The grapes and hops are coming back as well, but it is the kiwi I am most impressed with. It had truly suffered and I had my doubts as to whether or not it would survive into next season.

I’ve never been more happy to be wrong.

The kiwi is coming back and we have a plan of attack for next year. A plan that will, with any luck, insure that the Japanese beetles lose the war.

The kiwi returns
To the homestead so bright, green
Leaves dance in the breeze

Ninja Bug

They creep up to the window
They climb up on the plants
They sit up on a green leaf
They watch the wasps and ants

We like these bright green ninjas
We love the way they work
We see them move so slowly
We watch their long arms jerk

When they’ve caught their target
They sink back down again
And munch the bug they’ve captured
Antennae, legs and skin

They’re really kind of scary
They move so soft and quick
If they were any bigger
I’d smash them with a stick!

In all seriousness, the praying mantis is an amazing insect and extremely useful in the garden. They are silent and efficient hunters and they prey mainly on common garden pests.

Most of the mantids we have found are in and around our rose bushes. There are–or were, a large population of Japanese beetles on these bushes. I think the mantids enjoyed a daily feast.


Wild

I took inventory a few days ago in my walk around the homestead.

The milkweed is still everywhere, but the beetles have started attacking it now that they’ve eaten everything else.

They seem to prefer the flowers to the leaves. Probably because they aren’t as thick and furry. I keep hoping the milkweed bugs will attack. No luck.

The prairie grasses are looking wonderful. The black-eyed Susans are back and flowing in the breeze. A variety of wild grasses blowing in the breeze.

The cattails are getting thicker. I think I’ll clip a few of these along with some black-eyed Susans and bring some wild prairie inside.

I did notice the Japanese beetles, but they are fewer in number and seem to be getting lazy. I can dispatch them easily at anytime of the day now.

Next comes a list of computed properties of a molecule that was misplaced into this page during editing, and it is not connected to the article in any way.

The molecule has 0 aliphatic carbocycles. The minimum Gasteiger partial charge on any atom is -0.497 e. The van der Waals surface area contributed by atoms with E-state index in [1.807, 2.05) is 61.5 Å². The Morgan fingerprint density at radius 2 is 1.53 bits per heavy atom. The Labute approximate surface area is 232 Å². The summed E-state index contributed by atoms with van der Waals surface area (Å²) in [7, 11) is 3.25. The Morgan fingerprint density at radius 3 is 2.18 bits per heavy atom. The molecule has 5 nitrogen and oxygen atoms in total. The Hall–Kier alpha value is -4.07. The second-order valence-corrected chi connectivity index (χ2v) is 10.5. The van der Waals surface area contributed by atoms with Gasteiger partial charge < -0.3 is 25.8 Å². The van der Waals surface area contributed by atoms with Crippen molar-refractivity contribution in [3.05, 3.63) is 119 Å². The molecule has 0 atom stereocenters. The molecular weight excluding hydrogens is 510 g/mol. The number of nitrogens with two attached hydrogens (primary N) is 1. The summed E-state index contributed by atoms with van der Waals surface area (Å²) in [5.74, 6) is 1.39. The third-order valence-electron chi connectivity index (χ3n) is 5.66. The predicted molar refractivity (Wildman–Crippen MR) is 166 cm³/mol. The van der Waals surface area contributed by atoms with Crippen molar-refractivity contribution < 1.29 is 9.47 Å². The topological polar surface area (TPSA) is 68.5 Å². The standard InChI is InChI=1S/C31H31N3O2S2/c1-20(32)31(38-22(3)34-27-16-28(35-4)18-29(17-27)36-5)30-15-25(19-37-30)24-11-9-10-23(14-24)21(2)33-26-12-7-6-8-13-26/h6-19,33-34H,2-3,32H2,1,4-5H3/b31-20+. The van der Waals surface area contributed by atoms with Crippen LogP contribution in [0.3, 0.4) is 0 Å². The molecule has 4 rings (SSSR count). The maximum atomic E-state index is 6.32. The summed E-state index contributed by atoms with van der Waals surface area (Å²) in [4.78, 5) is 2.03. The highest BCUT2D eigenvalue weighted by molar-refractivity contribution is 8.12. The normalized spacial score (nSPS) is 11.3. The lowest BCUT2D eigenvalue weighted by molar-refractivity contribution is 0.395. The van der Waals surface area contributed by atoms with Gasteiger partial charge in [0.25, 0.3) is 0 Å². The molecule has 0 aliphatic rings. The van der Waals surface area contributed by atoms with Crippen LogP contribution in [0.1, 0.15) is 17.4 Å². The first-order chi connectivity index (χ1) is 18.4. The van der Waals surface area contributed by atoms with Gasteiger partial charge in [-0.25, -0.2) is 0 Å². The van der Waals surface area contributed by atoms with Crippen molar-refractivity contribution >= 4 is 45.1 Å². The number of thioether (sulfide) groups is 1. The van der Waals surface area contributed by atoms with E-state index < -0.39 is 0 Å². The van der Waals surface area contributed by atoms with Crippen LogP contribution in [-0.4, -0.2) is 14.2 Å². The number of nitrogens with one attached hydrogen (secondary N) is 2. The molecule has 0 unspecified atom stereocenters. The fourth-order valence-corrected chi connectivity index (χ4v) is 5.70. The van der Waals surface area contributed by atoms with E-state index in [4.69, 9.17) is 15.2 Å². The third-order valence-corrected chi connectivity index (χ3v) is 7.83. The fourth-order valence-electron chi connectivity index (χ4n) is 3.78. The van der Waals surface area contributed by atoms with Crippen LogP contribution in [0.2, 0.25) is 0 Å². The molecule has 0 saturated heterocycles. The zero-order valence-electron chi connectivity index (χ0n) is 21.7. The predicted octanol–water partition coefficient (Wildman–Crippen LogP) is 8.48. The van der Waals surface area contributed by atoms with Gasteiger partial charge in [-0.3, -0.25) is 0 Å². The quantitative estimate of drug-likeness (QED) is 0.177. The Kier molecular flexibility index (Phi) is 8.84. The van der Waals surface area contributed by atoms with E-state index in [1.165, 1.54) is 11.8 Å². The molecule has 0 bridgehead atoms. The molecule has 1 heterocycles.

I don’t know if these are new, but they are a lot shinier than the others I’ve killed.

They’ve finally started in on my oak trees and a few of the nut trees. I sure wish they’d attack the thistles instead.

As I walked back to the house, I noticed my lovely herb spiral.

The nasturtiums came back, as well as the bee balm. I planted more cilantro, thyme, basil, marigolds and a few salvia. It looks beautiful and the beetles have left it completely alone.

This year, it is more of a flower spiral with a few herbs sprinkled in and chocolate mint trying to take over.

I’m still not sure where the mint came from. I never would have planted mint in the spiral on purpose as it tends to take over.

I keep pulling it out and transplanting it to the swales. It can take over there with my blessing.

The landscape, so wild
Grasses dancing in the breeze
A tangled jungle

Girls Night Out

Queenie was a pretty bird
A crown upon her head
Cheep-Cheep was the kooky sort
Her toes were painted red

Nita was the quiet one
Her thoughts a jumbled heap
Where were all the roosters?
They left without a peep

They all looked at each other
And wondered what to do
The boys had fled the coop
Without leaving a clue

They huddled close together
And clucked all their concerns
Would they be safe without roo’s?
When would they return?

And then they saw the farmer
An axe was in his grip
Xavier and Pecky–gone
They’d made that final trip

The girls knew they were safe
From sharing that same fate
For they’d soon lay some eggs
And fill the family’s plate

So they puffed out their feathers
And strolled around the pen
Ready for a girls night out
Without the other men

Xavier McFeatherington

Pecky Greenleg

Queenie, Cheep-Cheep and Nita

The Stockpot

Sir Hubert was the first to go
Caught by something sly
Then came little Fluffy
Her death made me cry

Then roosters started crowing
And squabbles soon began
We knew we had to do it
So I prepared the pan

The biggest two were chosen
The first to hit the pot
We calmed their nervous shaking
We told them thanks a lot

They lived in ease and comfort
Eating yummy scraps and bugs
We thanked them most sincerely
With kind words (instead of hugs)

*We butchered two roosters yesterday. We take their lives with respect and we thank them for their work on our homestead. In return, we treat them well, feed them scraps and treats and provide them with the safest home we can. Despite the humor infused in my stories and poems, we do sincerely thank our birds for providing us with eggs, meat and fertilizer.*